By Katie Kerwin McCrimmon
Coloradans hunting for health insurance will have 19 companies competing for their business with up to 1,000 different plans that could be offered through the state’s new health exchange and on the open market.
Starting in 2014, for the first time, insurance companies selling to individuals won’t be able to exclude people with pre-existing health conditions. That’s one of the reasons consumers and competitors are eagerly awaiting plan details and costs, which Colorado authorities plan to unveil Wednesday.
For now, Colorados Commissioner of Insurance Jim Riesberg says he’s pleasantly surprised that 19 health insurance companies want to vie for business here.
“It’s a rather significant number, which should mean we’re going to have good competition in Colorado,” Riesberg said on Thursday.
Riesberg said he had expected about a dozen companies to offer plans in Colorado.
The deadline for health insurance companies to notify regulators that they wanted to sell plans in Colorado was midnight Wednesday. Riesberg and a beefed-up staff of rate reviewers are now analyzing the proposals and plan to make the proposals public on May 22. He declined to name the companies until next week.
The plans won’t be approved or rejected until July 31. Then, potential customers will be able to start shopping for them on October 1 when Colorado’s new health exchange, an online marketplace called Connect for Health Colorado, is slated to open.
Riesberg did not yet have a sense of whether there will be “rate shock” over the prices for the new plans. He urged caution about reading too much into the numbers when they become public next week.
In part that’s because the plans feature a “base rate.” Many lower-income people will qualify for tax subsidies that will bring their rates down from that base price. Other customers may have to pay more than the base rate since insurance companies are allowed to charge higher rates to smokers, older people, those living in certain geographic areas and based on family size.
“The base rates are not what the ending prices are going to be,” Riesberg said.
Consumers will also be able to select from plans that offer varying levels of coverage for a package of “essential benefits” that all companies must provide.
“There may be rate shock or may not be rate shock,” Riesberg said. Regardless, “the essential health benefits (package) is a fairly rich package. It’s a very good policy. You get what you pay for.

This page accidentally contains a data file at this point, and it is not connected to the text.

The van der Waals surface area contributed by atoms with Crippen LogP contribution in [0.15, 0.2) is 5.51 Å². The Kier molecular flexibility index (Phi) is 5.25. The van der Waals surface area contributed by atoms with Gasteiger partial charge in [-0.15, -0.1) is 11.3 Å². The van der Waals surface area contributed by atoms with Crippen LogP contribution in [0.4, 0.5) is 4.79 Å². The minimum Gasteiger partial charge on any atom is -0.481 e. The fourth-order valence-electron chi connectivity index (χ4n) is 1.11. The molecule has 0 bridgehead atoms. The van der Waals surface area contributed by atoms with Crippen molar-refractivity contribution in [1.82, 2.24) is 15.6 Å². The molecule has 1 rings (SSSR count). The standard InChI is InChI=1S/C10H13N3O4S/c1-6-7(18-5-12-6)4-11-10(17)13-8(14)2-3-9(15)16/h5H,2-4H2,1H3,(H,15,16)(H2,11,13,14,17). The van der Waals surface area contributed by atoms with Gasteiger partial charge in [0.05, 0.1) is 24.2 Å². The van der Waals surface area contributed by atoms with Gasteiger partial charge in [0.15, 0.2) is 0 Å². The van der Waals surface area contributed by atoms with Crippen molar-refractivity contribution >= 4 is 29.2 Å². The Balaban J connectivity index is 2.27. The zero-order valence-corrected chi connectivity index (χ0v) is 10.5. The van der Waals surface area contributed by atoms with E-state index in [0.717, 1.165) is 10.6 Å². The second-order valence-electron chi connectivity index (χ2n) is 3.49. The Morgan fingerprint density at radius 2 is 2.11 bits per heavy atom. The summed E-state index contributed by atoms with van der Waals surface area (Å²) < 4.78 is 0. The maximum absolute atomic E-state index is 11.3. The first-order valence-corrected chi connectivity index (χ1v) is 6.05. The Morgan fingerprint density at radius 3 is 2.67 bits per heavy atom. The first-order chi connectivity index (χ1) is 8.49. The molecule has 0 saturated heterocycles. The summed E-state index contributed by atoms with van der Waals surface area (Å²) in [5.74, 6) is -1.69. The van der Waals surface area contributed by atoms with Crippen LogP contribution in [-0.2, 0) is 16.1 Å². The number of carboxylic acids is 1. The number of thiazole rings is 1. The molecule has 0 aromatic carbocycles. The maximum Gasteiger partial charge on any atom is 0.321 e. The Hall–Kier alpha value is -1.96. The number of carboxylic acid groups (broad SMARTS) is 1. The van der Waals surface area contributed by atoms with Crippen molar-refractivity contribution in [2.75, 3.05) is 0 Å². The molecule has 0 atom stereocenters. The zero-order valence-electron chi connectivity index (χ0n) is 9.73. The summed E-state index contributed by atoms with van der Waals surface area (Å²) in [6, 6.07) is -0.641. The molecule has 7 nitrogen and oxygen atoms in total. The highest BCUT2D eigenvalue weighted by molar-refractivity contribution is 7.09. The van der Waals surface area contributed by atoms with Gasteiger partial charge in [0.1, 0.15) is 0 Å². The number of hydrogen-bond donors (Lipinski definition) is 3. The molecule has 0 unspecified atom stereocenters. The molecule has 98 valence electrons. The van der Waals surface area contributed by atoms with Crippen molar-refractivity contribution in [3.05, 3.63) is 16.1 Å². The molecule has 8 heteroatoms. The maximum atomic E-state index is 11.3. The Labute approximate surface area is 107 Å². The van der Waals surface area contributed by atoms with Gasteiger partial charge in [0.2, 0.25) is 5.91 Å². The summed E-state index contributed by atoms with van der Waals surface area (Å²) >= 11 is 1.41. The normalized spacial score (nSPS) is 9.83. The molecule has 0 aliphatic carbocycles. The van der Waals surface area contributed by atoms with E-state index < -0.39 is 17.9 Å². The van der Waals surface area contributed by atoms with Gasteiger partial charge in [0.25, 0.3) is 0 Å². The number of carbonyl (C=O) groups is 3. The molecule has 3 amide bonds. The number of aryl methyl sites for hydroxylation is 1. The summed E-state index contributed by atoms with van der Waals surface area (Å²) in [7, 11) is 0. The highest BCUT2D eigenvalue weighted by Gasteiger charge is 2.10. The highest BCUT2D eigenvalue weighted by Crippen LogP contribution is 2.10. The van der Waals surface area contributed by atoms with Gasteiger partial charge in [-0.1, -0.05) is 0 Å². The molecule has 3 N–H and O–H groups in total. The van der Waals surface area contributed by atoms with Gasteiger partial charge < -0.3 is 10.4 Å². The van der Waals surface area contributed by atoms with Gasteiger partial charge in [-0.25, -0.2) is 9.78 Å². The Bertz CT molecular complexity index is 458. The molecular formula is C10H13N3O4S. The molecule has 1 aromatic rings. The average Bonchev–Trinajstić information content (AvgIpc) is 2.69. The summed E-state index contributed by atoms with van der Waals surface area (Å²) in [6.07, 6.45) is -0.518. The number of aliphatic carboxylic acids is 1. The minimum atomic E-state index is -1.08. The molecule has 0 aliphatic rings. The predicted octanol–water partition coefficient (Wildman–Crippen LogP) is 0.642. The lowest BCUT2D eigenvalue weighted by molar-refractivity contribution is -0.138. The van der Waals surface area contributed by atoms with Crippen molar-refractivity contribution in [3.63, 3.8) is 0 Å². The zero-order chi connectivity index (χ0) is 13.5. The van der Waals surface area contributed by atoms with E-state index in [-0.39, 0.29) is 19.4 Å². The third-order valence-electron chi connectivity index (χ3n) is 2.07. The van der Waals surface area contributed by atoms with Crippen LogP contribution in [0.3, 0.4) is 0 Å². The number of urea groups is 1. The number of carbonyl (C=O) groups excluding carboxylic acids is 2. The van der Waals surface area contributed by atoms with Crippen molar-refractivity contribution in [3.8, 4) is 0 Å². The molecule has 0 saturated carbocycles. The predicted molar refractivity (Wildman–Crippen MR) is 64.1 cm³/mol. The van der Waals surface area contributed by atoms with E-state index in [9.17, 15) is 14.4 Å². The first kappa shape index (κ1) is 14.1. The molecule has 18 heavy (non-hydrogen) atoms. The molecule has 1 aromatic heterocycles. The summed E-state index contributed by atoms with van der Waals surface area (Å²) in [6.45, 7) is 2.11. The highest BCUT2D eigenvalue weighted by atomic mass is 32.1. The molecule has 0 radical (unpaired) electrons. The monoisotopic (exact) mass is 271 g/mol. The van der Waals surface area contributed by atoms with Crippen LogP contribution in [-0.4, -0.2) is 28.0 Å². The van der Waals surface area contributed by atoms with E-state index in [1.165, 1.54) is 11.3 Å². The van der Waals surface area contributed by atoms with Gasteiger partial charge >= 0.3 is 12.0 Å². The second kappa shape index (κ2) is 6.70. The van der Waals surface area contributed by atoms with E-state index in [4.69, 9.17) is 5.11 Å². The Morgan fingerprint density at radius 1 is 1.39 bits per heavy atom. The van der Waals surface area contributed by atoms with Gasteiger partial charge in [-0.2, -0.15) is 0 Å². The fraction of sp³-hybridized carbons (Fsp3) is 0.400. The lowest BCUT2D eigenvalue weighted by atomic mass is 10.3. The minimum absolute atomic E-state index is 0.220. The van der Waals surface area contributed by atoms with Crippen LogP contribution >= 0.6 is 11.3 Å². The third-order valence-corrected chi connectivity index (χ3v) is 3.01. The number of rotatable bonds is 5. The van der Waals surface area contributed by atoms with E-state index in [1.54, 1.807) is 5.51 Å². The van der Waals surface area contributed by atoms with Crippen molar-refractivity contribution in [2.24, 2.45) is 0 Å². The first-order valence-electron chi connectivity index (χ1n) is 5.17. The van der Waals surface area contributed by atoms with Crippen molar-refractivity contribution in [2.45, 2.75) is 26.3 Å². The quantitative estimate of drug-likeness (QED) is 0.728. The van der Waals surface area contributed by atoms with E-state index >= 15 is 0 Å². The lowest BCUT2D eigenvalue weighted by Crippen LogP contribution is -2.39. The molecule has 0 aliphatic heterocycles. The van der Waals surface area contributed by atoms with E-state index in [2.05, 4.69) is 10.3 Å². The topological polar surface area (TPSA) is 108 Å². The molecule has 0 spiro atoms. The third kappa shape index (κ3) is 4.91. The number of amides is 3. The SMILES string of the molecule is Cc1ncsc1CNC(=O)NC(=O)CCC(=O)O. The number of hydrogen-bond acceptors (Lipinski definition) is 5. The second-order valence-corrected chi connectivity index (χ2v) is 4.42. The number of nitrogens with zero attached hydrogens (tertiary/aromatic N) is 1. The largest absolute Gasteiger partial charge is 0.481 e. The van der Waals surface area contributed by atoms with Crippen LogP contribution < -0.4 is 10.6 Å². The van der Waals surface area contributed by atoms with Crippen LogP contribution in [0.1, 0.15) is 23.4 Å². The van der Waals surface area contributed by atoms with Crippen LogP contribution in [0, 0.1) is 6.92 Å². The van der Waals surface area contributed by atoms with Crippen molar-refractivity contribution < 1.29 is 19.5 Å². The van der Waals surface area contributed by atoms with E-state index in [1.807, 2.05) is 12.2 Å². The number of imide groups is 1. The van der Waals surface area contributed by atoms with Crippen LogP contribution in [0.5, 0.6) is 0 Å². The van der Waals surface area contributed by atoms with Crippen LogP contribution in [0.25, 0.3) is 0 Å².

“Putting too much emphasis on prices early on is going to muddle the decision-making. People can’t even begin to purchase plans until October. And they can’t find out what their subsidies are going to be until then,” Riesberg said.
Analysts with the Division of Insurance will review all the proposed plans to ensure that the prices are not too high or too low (which could mean that a company cannot fulfill its obligations) and that insurers are not discriminating against anyone.
Pricing will be a gamble for all the companies.
“We’re in a brand new marketplace,” Riesberg said. “Within the individual market, no one has ever had to do this before (accept all those with pre-existing conditions),” Riesberg said.
It’s unclear how many people will want to buy insurance, and how many will have gone without health care for years and may have pent-up needs.
“They may want every (medical) test under the sun,” Riesberg said. “It’s just a guess as to what the trend is going to be.”
Or, there could be less demand than anticipated if some of the estimated half-million uninsured people expected to buy through the exchange decide not to buy health insurance and pay federal fines instead.
Learning about the new proposed plans and their pricing is one of many puzzle pieces that must fall into place as the Affordable Care Act begins to be full implemented in 2014.
“This is a first step in a process of crafting a whole new marketplace,” Riesberg said. “In the individual marketplace, it’s a whole way of doing business not only for the consumers, but also for the (insurance companies.)”
Riesberg said he previously had concerns that the federal data HUB would not be ready by this fall. States like Colorado that are building their own health exchanges must be able to connect with the HUB in real time to determine if consumers qualify for tax subsidies. Recently, Riesberg said he’s become more confident that all the pieces of the puzzle will fall into place.
“Any time you have something brand new, there could be a hiccup,” he said. “But I think we’re setting the stage for some very exciting times for people to begin to take more personal responsibility for their health care decisions and as a result of that, building a healthier society.”